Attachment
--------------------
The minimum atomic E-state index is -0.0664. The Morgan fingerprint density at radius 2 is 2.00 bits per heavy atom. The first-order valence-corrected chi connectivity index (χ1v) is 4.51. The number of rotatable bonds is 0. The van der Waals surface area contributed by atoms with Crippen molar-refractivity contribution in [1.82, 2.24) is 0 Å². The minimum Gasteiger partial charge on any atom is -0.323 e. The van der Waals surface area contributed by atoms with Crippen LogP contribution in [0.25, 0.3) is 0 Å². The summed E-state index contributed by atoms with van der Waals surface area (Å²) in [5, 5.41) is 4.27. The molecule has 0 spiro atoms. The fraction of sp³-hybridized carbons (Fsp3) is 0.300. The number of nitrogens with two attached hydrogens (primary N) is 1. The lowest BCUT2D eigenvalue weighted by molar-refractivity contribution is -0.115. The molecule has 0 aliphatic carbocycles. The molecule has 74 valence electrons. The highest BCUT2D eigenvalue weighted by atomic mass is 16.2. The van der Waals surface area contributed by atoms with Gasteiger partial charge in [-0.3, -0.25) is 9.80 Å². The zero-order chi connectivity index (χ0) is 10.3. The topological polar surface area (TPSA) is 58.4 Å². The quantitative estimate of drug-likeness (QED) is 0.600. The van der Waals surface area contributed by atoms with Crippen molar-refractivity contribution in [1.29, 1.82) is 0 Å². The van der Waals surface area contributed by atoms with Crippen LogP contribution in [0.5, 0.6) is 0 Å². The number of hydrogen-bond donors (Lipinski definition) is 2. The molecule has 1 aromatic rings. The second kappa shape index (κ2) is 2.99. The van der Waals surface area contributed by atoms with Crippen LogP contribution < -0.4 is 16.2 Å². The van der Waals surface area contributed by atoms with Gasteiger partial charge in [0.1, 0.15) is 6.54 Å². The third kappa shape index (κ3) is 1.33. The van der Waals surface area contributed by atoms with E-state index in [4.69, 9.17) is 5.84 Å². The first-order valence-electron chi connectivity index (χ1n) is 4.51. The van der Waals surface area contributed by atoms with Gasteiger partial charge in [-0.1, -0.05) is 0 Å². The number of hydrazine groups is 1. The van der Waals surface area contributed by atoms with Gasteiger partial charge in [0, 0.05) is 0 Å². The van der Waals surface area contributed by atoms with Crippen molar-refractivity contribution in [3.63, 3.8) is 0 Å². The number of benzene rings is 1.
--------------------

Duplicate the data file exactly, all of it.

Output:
The minimum atomic E-state index is -0.0664. The Morgan fingerprint density at radius 2 is 2.00 bits per heavy atom. The first-order valence-corrected chi connectivity index (χ1v) is 4.51. The number of rotatable bonds is 0. The van der Waals surface area contributed by atoms with Crippen molar-refractivity contribution in [1.82, 2.24) is 0 Å². The minimum Gasteiger partial charge on any atom is -0.323 e. The van der Waals surface area contributed by atoms with Crippen LogP contribution in [0.25, 0.3) is 0 Å². The summed E-state index contributed by atoms with van der Waals surface area (Å²) in [5, 5.41) is 4.27. The molecule has 0 spiro atoms. The fraction of sp³-hybridized carbons (Fsp3) is 0.300. The number of nitrogens with two attached hydrogens (primary N) is 1. The lowest BCUT2D eigenvalue weighted by molar-refractivity contribution is -0.115. The molecule has 0 aliphatic carbocycles. The molecule has 74 valence electrons. The highest BCUT2D eigenvalue weighted by atomic mass is 16.2. The van der Waals surface area contributed by atoms with Gasteiger partial charge in [-0.3, -0.25) is 9.80 Å². The zero-order chi connectivity index (χ0) is 10.3. The topological polar surface area (TPSA) is 58.4 Å². The quantitative estimate of drug-likeness (QED) is 0.600. The van der Waals surface area contributed by atoms with Crippen molar-refractivity contribution in [1.29, 1.82) is 0 Å². The van der Waals surface area contributed by atoms with Crippen LogP contribution in [0.5, 0.6) is 0 Å². The number of hydrogen-bond donors (Lipinski definition) is 2. The molecule has 1 aromatic rings. The second kappa shape index (κ2) is 2.99. The van der Waals surface area contributed by atoms with Crippen LogP contribution < -0.4 is 16.2 Å². The van der Waals surface area contributed by atoms with Gasteiger partial charge in [0.1, 0.15) is 6.54 Å². The third kappa shape index (κ3) is 1.33. The van der Waals surface area contributed by atoms with E-state index in [4.69, 9.17) is 5.84 Å². The first-order valence-electron chi connectivity index (χ1n) is 4.51. The van der Waals surface area contributed by atoms with Gasteiger partial charge in [-0.1, -0.05) is 0 Å². The number of hydrazine groups is 1. The van der Waals surface area contributed by atoms with Gasteiger partial charge in [0, 0.05) is 0 Å². The van der Waals surface area contributed by atoms with Crippen molar-refractivity contribution in [3.63, 3.8) is 0 Å². The number of benzene rings is 1.